Galileo eventually published PRN codes in mid-April, but they weren't the codes currently used by the GIOVE-A satellite. Furthermore, the same publication labeled the open source codes as intellectual property, claiming a license is required for any commercial receiver. "That caught my eye right away," said Psiaki. "Apparently they were trying to make money on the open source code."

Afraid that cracking the code might have been copyright infringement, Psiaki's group sought outside advice. "We were told that cracking the encryption of creative content, like music or a movie, is illegal, but the encryption used by a navigation signal is fair game," said Psiaki. The upshot: The Europeans cannot copyright basic data about the physical world, even if the data are coming from a satellite that they built.

"Imagine someone builds a lighthouse," argued Psiaki. "And I've gone by and see how often the light flashes and measured where the coordinates are. Can the owner charge me a licensing fee for looking at the light? … No. How is looking at the Galileo satellite any different?"

Other authors of the GPS World article are Paul Kintner, Cornell professor of electrical and computer engineering, graduate students Todd Humphreys, Shan Mohiuddin and Alessandro Cerruti, and engineer Steven Powell.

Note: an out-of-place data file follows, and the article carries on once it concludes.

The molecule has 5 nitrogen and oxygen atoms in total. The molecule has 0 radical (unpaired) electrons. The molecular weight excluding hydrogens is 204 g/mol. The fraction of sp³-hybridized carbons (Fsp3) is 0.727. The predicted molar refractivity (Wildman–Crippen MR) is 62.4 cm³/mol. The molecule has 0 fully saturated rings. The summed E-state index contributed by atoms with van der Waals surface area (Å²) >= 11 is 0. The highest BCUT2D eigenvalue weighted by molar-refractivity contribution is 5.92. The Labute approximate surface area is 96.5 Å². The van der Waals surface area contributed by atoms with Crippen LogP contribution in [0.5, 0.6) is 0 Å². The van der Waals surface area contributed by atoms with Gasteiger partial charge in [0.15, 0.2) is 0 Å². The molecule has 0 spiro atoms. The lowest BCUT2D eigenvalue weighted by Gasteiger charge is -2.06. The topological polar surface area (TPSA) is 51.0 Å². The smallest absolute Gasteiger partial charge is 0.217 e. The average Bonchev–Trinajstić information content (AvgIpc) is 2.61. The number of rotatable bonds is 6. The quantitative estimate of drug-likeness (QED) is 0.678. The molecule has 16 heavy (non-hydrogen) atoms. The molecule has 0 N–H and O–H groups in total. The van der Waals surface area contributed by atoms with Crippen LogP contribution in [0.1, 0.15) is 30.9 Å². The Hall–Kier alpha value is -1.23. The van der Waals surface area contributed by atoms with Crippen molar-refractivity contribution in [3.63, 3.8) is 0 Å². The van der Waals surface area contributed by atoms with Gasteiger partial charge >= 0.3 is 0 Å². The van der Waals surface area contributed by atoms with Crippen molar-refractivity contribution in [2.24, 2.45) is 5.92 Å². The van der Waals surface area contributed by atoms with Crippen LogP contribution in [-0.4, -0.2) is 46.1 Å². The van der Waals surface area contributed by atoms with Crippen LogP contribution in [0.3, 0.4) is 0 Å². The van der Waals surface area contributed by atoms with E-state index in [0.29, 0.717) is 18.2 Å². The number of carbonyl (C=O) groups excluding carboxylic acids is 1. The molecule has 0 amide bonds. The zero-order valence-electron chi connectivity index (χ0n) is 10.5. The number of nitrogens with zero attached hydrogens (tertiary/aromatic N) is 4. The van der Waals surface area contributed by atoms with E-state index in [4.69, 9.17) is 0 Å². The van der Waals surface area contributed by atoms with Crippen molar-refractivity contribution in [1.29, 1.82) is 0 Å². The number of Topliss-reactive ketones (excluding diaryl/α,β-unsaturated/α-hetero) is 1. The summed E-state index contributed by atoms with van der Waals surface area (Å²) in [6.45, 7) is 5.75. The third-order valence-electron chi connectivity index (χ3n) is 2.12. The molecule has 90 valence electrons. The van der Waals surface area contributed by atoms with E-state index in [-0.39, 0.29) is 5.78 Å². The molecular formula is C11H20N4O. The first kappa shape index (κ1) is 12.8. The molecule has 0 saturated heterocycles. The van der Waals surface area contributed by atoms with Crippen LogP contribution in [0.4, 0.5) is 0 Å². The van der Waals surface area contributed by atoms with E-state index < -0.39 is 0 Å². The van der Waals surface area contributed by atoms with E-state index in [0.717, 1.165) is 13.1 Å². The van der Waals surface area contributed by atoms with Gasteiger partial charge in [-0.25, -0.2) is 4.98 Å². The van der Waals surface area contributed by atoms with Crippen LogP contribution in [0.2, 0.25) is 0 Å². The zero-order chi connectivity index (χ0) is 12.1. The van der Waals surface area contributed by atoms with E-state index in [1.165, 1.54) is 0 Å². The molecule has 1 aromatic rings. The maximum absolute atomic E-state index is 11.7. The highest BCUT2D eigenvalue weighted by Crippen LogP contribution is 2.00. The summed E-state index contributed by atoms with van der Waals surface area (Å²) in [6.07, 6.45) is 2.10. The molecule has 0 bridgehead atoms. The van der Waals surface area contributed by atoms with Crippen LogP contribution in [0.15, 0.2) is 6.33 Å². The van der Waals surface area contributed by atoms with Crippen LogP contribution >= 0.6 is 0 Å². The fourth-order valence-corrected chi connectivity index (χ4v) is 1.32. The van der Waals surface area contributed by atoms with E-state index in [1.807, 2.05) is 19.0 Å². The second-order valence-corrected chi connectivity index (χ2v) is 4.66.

*************************************************************

Questions to explore further this topic:

What are codes?

http://www.nsa.gov/kids/ciphers/ciphe00001.cfm

What is the Morse code?

http://www.battleshipnc.com/ki...../index.php
http://educ.queensu.ca/~fmc/may2004/morse.html
http://www.ki3ds.org/MorseTips.htm

Cracking the code

http://news.bbc.co.uk/cbbcnews.....390321.stm

What are hieroglypics?

http://www.bbc.co.uk/history/a.....t_01.shtml

What is cryptology?

http://www.unmuseum.org/cipher.htm
http://www.ridex.co.uk/cryptology/
http://home.cogeco.ca/~cipher/

Lectures on Cryptography

http://www.cs.virginia.edu/cs588/lectures/

What is a cipher?

http://www.nsa.gov/kids/ciphers/ciphe00002.cfm

History of cipher

http://www.nsa.gov/kids/ciphers/ciphe00005.cfm

The Enigma

http://www.nsa.gov/museum/museu00007.cfm
http://www.mlb.co.jp/linux/sci.....ferat.html

Solving the Enigma

http://www.nsa.gov/publications/publi00016.cfm

How did mathematicians help win World War II

http://www.nsa.gov/cch/cch00006.cfm

The Cryptographic Mathematics of Enigma

http://www.nsa.gov/publications/publi00004.cfm

SIGSALY

http://www.nsa.gov/museum/museu00022.cfm
http://www.nsa.gov/publications/publi00020.cfm

The Start of the Digital Revolution

http://www.nsa.gov/publications/publi00019.cfm

GAMES

Make a cipher

http://www.nsa.gov/kids/ciphers/ciphe00003.cfm

Break a cipher

http://www.nsa.gov/kids/ciphers/ciphe00004.cfm
http://www.arkwise.co.uk/pdf/philippians4-4.pdf

Brainteasers

http://www.nsa.gov/kids/games/games00001.cfm

Cryptograms

http://www.nsa.gov/kids/games/games00002.cfm

Yardleygrams

http://www.nsa.gov/kids/games/games00004.cfm

Spy Game

http://www.bbc.co.uk/history/b.....ying.shtml

NSA's flash site

http://www.nsa.gov/kids/home.cfm


Last edited by adedios on Sat Jan 27, 2007 3:15 pm; edited 1 time in total